Your Majesty and Prime Minister of Saudi Arabia, dear leaders of the G20, ladies and gentlemen:
Facing the two crises in health and the economy has left us with suffering and calamities, but it has also left us important lessons. I will highlight some of them.
One. Health is a fundamental human right that the State must guarantee, putting aside profit motivations. Medical care, vaccines and medicines must be free and universally applicable, as established in the Mexican resolution approved in the UN, almost unanimously, with 179 countries in favor.
Two. Preventing is better than curing. Hence the importance of promoting a healthy diet, avoiding products with excessive salt, sugars, fats and chemicals. Let us bear in mind that those most affected by the pandemic have been patients with hypertension, diabetes and obesity, and these chronic diseases originate or are precipitated by a poor diet and the absence of physical exercise and sports.
Three. We have to consider the family as the main social security institution, avoid its disintegration and not abandon the elderly in shelters or nursing homes that, however comfortable they may be, will never supply the love offered by their loved ones.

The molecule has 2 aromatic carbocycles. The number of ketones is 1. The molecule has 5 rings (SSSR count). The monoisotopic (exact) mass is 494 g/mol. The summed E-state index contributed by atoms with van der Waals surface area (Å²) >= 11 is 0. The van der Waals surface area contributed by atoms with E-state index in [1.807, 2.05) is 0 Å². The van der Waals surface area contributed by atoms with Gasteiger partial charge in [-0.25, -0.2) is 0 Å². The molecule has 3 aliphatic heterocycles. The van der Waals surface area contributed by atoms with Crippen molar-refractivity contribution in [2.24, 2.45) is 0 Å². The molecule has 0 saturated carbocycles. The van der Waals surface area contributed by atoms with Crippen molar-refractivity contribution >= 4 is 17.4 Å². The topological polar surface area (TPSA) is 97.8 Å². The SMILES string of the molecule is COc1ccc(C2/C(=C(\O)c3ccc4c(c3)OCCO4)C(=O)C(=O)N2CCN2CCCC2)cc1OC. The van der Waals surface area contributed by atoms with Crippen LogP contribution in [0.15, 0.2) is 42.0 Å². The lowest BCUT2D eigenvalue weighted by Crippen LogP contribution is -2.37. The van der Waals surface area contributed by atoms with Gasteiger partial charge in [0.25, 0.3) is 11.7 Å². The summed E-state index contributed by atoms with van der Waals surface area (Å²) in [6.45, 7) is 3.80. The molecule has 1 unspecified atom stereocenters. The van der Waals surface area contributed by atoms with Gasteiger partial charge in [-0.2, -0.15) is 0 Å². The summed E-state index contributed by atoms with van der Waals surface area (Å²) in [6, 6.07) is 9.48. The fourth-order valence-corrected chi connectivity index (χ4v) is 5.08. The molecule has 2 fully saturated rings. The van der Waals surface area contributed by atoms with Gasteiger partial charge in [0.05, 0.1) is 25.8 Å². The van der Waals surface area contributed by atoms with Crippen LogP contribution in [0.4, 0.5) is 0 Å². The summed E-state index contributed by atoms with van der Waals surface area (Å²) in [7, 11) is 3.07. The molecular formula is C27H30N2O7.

Four. We have to trust more in the responsibility of the people; we have to guarantee their freedom, under all circumstances, and abandon the temptation to impose authoritarian measures such as excessive confinement or a curfew. Nothing by force, everything by persuasion and reason.
Five. The economic rescue must be done from the bottom up. We must first help the poor and avoid focusing government actions only on allocating public funds to bankrupt companies or financial institutions. We should not convert private debts into public debt, avoid indebtedness, especially if it is for the benefit of a few and at the expense of the suffering of many and of the new generations.
I will talk about this topic tomorrow, for now these are my comments.